A beaming mayor Philippe Close, alongside city councillor and VUB alumna Anaïs Maes, once again emphasised Brussels’ bonds with the two free universities. They were speaking at the annual joint Saint-Verhaegen gathering in the city hall’s Gothic Hall, where the dual theme was student mental health and the extremism of our times.  

The Gothic Hall was the venue for the very first meeting of the governors of ULB, the university founded in 1834 by Théodore Verhaegen, free from church and state. Anaïs Maes wished the students both rationality and idiosyncrasy, while Grand Master of the Great Orient of Belgium Alain Cornet reiterated that free enquiry is not a dogma or a religion, but a method. A method that is always subject to doubt.

Hate and extremism

At the heart of many of the day’s speeches was the observation that hatred and extremism are again all around us. “Saint V is also about democratic vigilance,” said ULB rector Annemie Schaus. VUB rector Jan Danckaert added that “just because we are a long way from the Middle East, that doesn’t mean we don’t have to make choices. We are unequivocally siding with international law. We choose the path of international and humanitarian law.”

According to Danckaert, Europe must help to find a solution for the conflict that has been going on for 75 years. “And this solution must never be terror, or hostage-taking, or occupation, or colonisation.”

This month, alongside the Hannah Arendt Institute, VUB called for a ceasefire in Gaza, and for mutual understanding, “because we feel the impact of the conflict here on our campuses”. According to the VUB rector, free thinking means “being free to embrace multiple perspectives. Free to take nothing for granted. Free to learn from others and build connections. Free to choose more humanity.”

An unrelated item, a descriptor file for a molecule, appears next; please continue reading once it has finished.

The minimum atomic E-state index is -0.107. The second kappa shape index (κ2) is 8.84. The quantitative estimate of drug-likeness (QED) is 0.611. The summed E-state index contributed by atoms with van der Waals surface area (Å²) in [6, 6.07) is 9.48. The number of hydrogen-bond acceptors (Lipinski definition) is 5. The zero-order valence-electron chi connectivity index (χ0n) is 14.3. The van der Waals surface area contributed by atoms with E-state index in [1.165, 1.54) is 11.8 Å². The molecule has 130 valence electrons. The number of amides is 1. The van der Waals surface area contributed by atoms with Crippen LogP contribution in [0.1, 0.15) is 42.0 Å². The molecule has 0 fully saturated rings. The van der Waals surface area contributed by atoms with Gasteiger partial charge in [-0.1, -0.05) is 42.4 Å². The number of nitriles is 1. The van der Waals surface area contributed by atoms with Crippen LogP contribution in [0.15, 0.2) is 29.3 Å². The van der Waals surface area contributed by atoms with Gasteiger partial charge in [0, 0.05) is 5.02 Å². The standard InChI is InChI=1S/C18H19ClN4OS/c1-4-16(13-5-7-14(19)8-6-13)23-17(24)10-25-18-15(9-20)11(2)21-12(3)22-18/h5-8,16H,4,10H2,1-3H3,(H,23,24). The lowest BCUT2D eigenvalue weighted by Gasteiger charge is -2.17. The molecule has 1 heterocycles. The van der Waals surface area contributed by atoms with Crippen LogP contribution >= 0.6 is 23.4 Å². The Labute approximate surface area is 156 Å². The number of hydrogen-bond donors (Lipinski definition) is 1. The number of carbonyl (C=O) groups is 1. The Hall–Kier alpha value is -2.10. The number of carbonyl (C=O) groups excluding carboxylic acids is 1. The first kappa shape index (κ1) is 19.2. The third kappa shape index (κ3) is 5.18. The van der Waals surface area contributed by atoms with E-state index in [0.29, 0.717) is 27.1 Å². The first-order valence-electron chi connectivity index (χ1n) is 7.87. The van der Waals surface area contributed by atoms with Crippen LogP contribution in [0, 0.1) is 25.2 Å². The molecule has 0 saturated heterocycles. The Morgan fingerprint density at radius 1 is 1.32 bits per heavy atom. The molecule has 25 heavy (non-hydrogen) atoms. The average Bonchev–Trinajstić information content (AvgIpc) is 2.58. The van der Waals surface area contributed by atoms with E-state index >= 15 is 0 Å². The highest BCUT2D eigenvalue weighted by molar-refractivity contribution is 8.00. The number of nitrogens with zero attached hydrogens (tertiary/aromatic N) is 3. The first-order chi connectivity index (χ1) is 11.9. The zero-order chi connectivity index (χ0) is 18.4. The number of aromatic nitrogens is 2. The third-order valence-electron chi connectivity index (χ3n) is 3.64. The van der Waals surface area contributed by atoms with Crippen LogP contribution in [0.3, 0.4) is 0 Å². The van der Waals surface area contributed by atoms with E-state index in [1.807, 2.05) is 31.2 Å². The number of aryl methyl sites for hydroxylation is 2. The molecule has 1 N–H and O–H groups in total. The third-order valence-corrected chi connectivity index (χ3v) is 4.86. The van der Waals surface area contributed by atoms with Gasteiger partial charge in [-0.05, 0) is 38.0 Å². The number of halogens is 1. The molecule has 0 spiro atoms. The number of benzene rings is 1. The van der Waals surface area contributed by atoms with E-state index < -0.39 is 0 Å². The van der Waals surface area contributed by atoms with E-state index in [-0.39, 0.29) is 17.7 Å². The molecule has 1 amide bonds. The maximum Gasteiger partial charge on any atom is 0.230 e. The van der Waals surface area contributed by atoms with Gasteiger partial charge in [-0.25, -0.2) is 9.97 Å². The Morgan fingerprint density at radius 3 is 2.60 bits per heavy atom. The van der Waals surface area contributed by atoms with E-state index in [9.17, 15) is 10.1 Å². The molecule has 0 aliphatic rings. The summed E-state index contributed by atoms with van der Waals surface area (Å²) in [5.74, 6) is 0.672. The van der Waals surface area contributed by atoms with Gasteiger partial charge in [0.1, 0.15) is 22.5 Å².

Toehoorders op Saint V

Mental wellbeing

Jan Danckaert also dug deeper into the students’ slogan for St V: “‘Hang in there,’, that’s fine – funding us is better”. “We are well aware that financial and other concerns have an impact on our students’ lives, on your mental health and therefore on study results.”

He stressed that VUB is doing what it can, but first and foremost it is the government that needs to step in. “Make sure more that money goes to higher education and to students in difficult situations. So there is more freedom here. So more young people are free to study. Free to follow their own path, without financial or other concerns.”

There was also a lot of focus on mental wellbeing in the speeches of the Oudstudentenbond alumni association, the Vrij Onderzoek student circle, and the BSG student union. Perseverance alone is not enough to ensure success, they said. Circumstances matter. Especially when mental wellbeing is still affected by the consequences of the pandemic, topped off by the precarious financial situation in which many students find themselves.

BSG president Pili Verbinnen pointed out that the very first St V procession in 1888 was a protest, not a party. Against the undemocratic policies of their own university. Today, there’s a new protest. Against the cuts affecting students’ mental wellbeing. “We must not go back to the days when university was only for the elite,” she said.

VUB Rector Jan Danckaert's entire speech can be found here.